Young girls in India menstruating for the first time are considered impure and are excluded from social life. Tradition dictates they are not allowed into the family home and many are forced to stop going to school.
Tucked away beside a large public bus station in the heart of the city of Bangalore in India's southern Karnataka state, the Yeshwantpur slum is relatively quiet, with most of its residents away at work or school. Kousalya Velayutham, 14, sits alone at the doorway of the tenement building, washing clothes. For the past few days, the young girl has not been going to school because she got her period for the first time.
It's a common tradition in many parts of India to make menstruating girls sit outside the house for five days at a stretch. She sat at the doorway under a temporary shelter made of banana leaves.
"I was not supposed to come inside," Kousalya said. "I could come in only to sleep. Even then I had to sleep near the door, and was not allowed to come further inside. All of god's photos in our house were covered with a cloth, and I was not supposed to look at them for nine days. They say god will get angry."
Kousalya's family are migrant laborers from neighboring Tamil Nadu state. She shares her single room with two siblings, a widowed aunt and her three children. Kousalya's father abandoned the family, and her mother returned to their native village, leaving Kousalya and her brothers to the care of her Aunt Lalitha.
While Lalitha works as a domestic helper during the day, Kousalya helps out by doing all the household chores.
As per tradition, Kousalya was allowed to enter the house again after the first five days, but she has other restrictions she must adhere to for nine days. She is not allowed to leave the slum - a protection against "evil spirits." But since the tenement they live in has only a small bathing area and no toilet, Kousalya is allowed once a day to walk over to the public toilet at the nearby bus station that is used by all the slum dwellers. Here, too, Kousalya was told to cover her face with her dupatta or scarf.
Being a 'big girl' now
"The boys and men walking around the bus station shouldn't see my face. I have got my period for the first time, so now if anyone sees me they say I will get pimples all over my face."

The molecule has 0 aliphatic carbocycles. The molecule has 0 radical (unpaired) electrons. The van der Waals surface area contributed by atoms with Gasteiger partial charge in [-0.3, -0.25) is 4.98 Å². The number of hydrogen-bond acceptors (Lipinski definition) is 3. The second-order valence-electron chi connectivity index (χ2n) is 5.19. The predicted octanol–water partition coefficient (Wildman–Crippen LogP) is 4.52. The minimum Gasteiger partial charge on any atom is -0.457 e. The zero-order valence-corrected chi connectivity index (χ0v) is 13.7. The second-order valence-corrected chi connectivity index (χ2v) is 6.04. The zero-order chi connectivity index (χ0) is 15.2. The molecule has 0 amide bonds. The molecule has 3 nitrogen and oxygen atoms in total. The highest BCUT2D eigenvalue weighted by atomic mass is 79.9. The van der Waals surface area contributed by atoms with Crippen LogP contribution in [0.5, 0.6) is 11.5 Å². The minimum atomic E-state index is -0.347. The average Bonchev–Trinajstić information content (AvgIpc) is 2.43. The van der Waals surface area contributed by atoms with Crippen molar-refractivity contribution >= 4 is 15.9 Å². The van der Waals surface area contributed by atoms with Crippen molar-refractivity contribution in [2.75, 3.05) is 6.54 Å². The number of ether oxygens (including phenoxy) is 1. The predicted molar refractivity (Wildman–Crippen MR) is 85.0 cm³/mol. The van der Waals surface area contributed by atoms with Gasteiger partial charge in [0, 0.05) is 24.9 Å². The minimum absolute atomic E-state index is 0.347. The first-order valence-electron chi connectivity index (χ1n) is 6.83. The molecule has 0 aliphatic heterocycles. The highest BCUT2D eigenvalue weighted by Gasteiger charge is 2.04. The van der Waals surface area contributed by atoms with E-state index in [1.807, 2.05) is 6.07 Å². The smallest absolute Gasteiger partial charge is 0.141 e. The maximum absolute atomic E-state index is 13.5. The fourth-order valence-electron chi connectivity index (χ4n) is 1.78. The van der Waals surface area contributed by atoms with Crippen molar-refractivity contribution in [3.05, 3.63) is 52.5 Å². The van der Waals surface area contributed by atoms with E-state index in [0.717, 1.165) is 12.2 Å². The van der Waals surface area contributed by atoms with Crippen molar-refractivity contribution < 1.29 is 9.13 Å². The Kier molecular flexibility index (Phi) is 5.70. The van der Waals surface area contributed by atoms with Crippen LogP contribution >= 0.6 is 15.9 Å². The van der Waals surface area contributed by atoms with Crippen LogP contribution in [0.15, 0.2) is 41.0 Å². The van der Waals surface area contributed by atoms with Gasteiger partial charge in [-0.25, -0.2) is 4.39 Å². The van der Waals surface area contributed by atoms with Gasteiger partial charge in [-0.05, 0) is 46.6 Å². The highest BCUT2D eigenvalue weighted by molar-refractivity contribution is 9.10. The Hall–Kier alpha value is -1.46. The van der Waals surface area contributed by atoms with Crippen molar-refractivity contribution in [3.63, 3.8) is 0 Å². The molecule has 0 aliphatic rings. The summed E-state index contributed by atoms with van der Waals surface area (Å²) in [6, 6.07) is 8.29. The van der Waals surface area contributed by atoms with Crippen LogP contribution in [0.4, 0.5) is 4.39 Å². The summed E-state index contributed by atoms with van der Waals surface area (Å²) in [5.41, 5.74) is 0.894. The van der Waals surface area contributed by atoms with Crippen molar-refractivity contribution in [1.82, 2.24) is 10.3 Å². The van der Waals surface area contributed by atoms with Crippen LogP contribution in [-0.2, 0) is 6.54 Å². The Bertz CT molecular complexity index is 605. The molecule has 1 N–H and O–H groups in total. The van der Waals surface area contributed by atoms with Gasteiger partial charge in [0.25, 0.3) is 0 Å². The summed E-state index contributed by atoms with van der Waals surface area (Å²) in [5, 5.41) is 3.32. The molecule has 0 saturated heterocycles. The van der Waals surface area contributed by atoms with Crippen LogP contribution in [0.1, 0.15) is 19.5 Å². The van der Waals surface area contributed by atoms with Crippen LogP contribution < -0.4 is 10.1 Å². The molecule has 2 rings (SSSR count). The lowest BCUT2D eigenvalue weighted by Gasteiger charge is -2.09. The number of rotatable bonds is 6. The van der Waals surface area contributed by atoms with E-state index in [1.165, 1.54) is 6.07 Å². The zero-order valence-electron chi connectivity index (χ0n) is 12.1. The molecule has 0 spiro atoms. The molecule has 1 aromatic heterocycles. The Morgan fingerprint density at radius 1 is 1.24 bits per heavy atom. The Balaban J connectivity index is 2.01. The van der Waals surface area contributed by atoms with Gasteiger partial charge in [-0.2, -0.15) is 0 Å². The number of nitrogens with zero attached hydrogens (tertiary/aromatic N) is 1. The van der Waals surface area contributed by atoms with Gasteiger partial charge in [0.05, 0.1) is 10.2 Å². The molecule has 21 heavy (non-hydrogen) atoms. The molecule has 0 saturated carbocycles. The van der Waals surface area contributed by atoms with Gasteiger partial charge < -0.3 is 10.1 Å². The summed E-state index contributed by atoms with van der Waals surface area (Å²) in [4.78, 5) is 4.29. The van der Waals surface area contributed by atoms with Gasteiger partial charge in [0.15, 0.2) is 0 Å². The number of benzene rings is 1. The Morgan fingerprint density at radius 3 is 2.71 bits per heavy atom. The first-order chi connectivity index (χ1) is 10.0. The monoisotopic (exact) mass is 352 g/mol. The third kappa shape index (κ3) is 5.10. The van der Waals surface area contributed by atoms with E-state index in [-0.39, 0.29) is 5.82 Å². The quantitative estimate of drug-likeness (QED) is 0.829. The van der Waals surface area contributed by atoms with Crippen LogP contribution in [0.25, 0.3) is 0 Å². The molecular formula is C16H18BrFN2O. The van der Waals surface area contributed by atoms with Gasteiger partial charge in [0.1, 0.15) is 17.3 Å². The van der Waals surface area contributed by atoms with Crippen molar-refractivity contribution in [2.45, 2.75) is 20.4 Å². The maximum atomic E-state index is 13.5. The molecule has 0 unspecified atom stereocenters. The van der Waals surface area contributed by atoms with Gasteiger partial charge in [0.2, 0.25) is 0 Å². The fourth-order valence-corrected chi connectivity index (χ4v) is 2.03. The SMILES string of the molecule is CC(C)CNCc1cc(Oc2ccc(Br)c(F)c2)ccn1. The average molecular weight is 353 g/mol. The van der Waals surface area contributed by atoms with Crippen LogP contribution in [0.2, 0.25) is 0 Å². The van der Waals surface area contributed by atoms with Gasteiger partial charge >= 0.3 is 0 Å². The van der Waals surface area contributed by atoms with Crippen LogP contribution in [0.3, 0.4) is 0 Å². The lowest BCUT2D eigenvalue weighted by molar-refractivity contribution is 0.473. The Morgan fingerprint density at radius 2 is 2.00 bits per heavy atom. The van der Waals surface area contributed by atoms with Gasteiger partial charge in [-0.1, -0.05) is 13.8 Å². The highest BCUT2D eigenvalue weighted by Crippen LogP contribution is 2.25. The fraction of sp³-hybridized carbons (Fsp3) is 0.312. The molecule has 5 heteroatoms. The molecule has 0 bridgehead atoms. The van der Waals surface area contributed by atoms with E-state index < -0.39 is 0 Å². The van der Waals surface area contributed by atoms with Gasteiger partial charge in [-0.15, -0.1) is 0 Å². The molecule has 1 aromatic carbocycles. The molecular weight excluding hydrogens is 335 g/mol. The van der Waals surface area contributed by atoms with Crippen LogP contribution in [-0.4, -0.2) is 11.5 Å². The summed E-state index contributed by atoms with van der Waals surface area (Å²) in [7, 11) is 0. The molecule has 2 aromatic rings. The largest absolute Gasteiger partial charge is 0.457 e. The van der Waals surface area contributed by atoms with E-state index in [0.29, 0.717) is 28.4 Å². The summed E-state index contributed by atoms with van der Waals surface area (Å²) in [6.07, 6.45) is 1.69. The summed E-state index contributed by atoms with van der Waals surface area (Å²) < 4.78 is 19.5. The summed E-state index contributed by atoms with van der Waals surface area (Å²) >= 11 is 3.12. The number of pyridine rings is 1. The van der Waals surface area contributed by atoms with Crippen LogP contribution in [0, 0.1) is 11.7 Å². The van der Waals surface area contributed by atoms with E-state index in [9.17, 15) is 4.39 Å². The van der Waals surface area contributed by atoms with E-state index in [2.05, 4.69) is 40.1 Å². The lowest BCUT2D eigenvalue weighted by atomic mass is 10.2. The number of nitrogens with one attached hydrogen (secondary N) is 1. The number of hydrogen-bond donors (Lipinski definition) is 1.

Apart from this list of instructions, Kousalya knows little else about the changes in her body. All she knows from her aunt and teachers at school is that she is considered a "big girl" now and has to be careful around boys and strangers, although no one has told her why. She is happy that she got new clothes and jewelry for the occasion.
Meanwhile, about half a kilometer (0.3 miles) away, Kousalya's school, the T.A. Higher Primary, is in full swing.
Kousalya's classmate Shalini Bhavu discovered during class about seven months ago that she was bleeding. The teacher sent Shalini home, where her mother told her that she had got her period.
Like Kousalya, Shalini also had to go through the ritual of sitting outside for five days. The ancient Hindu tradition was designed to give women a break from the housework. But over the years, the practice has often been interpreted differently. Women and girls were told that their bodies were "polluted" during this time, so they had to sit away from others and avoid chores like cooking so as not to "contaminate" others.
Today, the practice still continues in rural areas and in poor or less educated families in India. But it's limited to girls having their period for the first time.
Shalini often misses a few days of school every month, complaining of severe stomach ache and heavy bleeding. She says she hasn't gone to a doctor yet.
"My mother told my aunt that I had severe bleeding, but my aunt said that I don't need to go to a doctor," she says. "She just told her to give me some nuts, sweets and spicy food, and the bleeding will be reduced."
Shalini is lucky: she has her parents' support to continue her schooling. This is not the case for many other girls in India. Many parents take their daughters out of school when they reach puberty and start planning to marry them off. One of the reasons is the fear that they might become pregnant at an early age, especially since there have been cases in Bangalore of older men taking advantage of young adolescent girls in schools.
Teachers at the T.A. Higher Primary School say they have not had cases of dropouts in their school. Sometimes, however, they have to go to students' homes and convince the parents to send their daughters to school.
Up to a quarter of Indian girls are estimated to drop out of school for good after they reach adolescence. Some stay away from school during their menstruation because they can not afford proper menstrual protection like sanitary napkins.
Sex education not part of Indian culture?
Earlier this year, the state of Karnataka introduced sex education in the school curriculum. But whether it will be implemented by teachers and school authorities in the state remains to be seen.
Shalini's English teacher Shanthi Baskaran says it would help to equip the girls with more awareness on how to behave around strangers and how to identify sex abuse, so they can prevent or report such incidents.
Yet she says a complete education on the female anatomy, puberty-related changes and sexuality would not be appropriate, because discussing these issues openly is not part of Indian culture.
"The children watch TV and know too much nowadays. If we just casually mention the word ‘love' or 'affection' in class, they start getting all kinds of wrong ideas," she told DW. "We don't feel comfortable discussing these things in detail. My personal opinion is that we don't need sex education. If there is a need to educate them about the do's and don'ts of sexual behavior, let other people come and teach them."